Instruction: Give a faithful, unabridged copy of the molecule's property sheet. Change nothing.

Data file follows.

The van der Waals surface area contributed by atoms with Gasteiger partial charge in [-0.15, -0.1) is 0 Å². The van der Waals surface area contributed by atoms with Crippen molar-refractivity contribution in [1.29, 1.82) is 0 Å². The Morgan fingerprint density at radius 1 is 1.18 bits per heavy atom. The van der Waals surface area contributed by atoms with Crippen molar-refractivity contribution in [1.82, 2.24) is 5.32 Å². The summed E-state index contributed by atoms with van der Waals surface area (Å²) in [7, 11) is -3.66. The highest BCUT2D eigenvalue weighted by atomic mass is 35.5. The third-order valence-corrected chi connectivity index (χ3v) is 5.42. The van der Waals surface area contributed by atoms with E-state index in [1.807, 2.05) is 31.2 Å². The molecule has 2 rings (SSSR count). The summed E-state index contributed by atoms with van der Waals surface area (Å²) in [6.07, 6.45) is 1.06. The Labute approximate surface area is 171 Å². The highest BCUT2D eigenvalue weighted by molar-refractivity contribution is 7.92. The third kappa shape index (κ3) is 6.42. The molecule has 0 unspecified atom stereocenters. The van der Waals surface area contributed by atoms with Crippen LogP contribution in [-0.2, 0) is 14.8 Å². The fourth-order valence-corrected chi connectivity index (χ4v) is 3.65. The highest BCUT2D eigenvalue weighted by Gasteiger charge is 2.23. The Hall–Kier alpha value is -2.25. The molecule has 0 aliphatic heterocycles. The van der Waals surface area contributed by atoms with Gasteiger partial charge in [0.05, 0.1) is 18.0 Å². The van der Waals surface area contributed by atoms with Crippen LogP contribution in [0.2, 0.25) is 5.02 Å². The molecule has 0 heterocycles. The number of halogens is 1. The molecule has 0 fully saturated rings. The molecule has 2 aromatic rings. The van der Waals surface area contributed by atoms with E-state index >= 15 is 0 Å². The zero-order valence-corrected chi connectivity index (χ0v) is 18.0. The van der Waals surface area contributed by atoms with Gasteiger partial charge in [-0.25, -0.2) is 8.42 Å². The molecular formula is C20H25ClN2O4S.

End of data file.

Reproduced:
The van der Waals surface area contributed by atoms with Gasteiger partial charge in [-0.15, -0.1) is 0 Å². The van der Waals surface area contributed by atoms with Crippen molar-refractivity contribution in [1.29, 1.82) is 0 Å². The Morgan fingerprint density at radius 1 is 1.18 bits per heavy atom. The van der Waals surface area contributed by atoms with Crippen molar-refractivity contribution in [1.82, 2.24) is 5.32 Å². The summed E-state index contributed by atoms with van der Waals surface area (Å²) in [7, 11) is -3.66. The highest BCUT2D eigenvalue weighted by atomic mass is 35.5. The third-order valence-corrected chi connectivity index (χ3v) is 5.42. The van der Waals surface area contributed by atoms with E-state index in [1.807, 2.05) is 31.2 Å². The molecule has 2 rings (SSSR count). The summed E-state index contributed by atoms with van der Waals surface area (Å²) in [6.07, 6.45) is 1.06. The Labute approximate surface area is 171 Å². The highest BCUT2D eigenvalue weighted by molar-refractivity contribution is 7.92. The third kappa shape index (κ3) is 6.42. The molecule has 0 unspecified atom stereocenters. The van der Waals surface area contributed by atoms with Crippen LogP contribution in [-0.2, 0) is 14.8 Å². The fourth-order valence-corrected chi connectivity index (χ4v) is 3.65. The highest BCUT2D eigenvalue weighted by Gasteiger charge is 2.23. The Hall–Kier alpha value is -2.25. The molecule has 0 aliphatic heterocycles. The van der Waals surface area contributed by atoms with Gasteiger partial charge in [0.05, 0.1) is 18.0 Å². The van der Waals surface area contributed by atoms with Crippen LogP contribution in [0.2, 0.25) is 5.02 Å². The molecule has 0 heterocycles. The number of halogens is 1. The molecule has 0 fully saturated rings. The molecule has 2 aromatic rings. The van der Waals surface area contributed by atoms with E-state index >= 15 is 0 Å². The zero-order valence-corrected chi connectivity index (χ0v) is 18.0. The van der Waals surface area contributed by atoms with Gasteiger partial charge in [-0.25, -0.2) is 8.42 Å². The molecular formula is C20H25ClN2O4S.